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# 3.1 Arrays

Arrays are one of the most commonly used structures for storing data, and you will use them all the time. In this lesson we’ll focus on the basics: what arrays are and how they can be created, accessed, and modified.

Syntax

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## 11.Conclusion1 lesson, 00:43

### 3.1 Arrays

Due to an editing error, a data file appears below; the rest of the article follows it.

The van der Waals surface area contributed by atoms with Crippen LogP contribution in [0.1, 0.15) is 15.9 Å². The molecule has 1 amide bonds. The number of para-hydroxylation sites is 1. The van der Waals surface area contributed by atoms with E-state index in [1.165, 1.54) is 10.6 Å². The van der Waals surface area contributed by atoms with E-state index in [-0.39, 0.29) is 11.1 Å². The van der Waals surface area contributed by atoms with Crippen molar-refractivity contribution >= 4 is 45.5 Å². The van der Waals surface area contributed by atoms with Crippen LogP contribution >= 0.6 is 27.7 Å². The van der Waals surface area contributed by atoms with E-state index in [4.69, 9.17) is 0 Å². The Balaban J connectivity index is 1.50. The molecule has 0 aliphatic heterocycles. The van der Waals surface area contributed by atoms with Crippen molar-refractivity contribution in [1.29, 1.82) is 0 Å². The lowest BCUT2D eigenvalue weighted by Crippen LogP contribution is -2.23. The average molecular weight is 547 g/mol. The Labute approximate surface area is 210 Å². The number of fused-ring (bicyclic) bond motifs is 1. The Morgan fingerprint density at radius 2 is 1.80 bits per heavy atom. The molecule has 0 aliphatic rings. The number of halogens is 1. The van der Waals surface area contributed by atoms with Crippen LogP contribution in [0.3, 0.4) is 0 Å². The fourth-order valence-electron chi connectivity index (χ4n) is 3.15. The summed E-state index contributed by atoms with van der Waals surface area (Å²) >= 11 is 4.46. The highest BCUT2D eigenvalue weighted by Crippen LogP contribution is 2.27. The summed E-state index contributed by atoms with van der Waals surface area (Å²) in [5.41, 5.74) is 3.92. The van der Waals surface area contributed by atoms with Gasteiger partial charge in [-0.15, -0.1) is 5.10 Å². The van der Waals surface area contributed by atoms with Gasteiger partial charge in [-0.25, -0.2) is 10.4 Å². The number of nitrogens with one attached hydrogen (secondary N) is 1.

Hi, folks. Let's start Section 3 by looking at arrays. Arrays are very commonly used in JavaScript and have a rich and extensive API for manipulating them. We'll look at these APIs later in the course. So an array is a single object which can contain multiple values. A variable is a container for a single value, but an array is a container for multiple values. As I mentioned before, we can create arrays in a number of different ways. There is the array constructor, but we can also create literal arrays. Now I mentioned earlier that it was encouraged to use the literal form. Let's just look at why. So we saw earlier that there is an array constructor. Let's just remind ourselves what that looks like. The array constructor receives an argument, and that argument is the number of items that we want the array to have. So in this case, we have specified that we want to create an array with one item in it. So at this point, the myArray variable contains an array which has one value. Now the constructor doesn't let us specify what that value is. And so, when we use the array constructor, the values inside the array will be initialized as undefined. This is why it is recommended to use the literal form. In this case, we’ve also created a new array that has a single value, but instead of that value being undefined, we’ve given it a string value. This is why it is recommended to always create arrays using the array literal form rather than the array constructor to avoid having an array full of undefined values. Arrays do have an upper limit on the maximum number of elements that we can store in them. But this limit is so high that for all intents and purposes, we can assume that they have an unlimited capacity. To add multiple items to an array, we just separate them with commas. Arrays use numerical indexes to address the elements within them. And these indexes always start at zero. So the first element in the array is at index zero, the second is at index one, and so on and so forth. To access an individual array element, we also use square brackets and specify the index of the element that we would like to get. So by specifying the index 1, we will get access to the second element in the array. An array's length is always one greater than the index of its last element. So if we want to get the last element in an array and we don't know how many elements there are inside it, we can do this. In this case, we get the same value that we got before, but if there were more elements inside the array, this would give us the last one. We don't have to know how many items there are in the array in order to add new items to it. For example, In this case, the array will have 100 values, but all of the values in between the first two values that we gave the array when we declared it, and the one-hundredth item that we just added. All of the values in between those values will undefined. They'll still exist, but they'll be undefined. So in these lesson we've learned some of the basics of arrays in JavaScript. We've seen that we should declare arrays using the literal syntax. And we've seen we can access individual elements with in an array using square brackets and the numerical index of the element that we want to get. We've also seen that we can add new items to the array by specifying the index that we'd like the new value to be inserted at and using the assignment operator. Arrays are capable of a lot more functionality, and we'll come back and look at them in much more detail later in the course. In the next lesson, we can take a look at another fundamental concept of JavaScript, objects. Thanks for watching.

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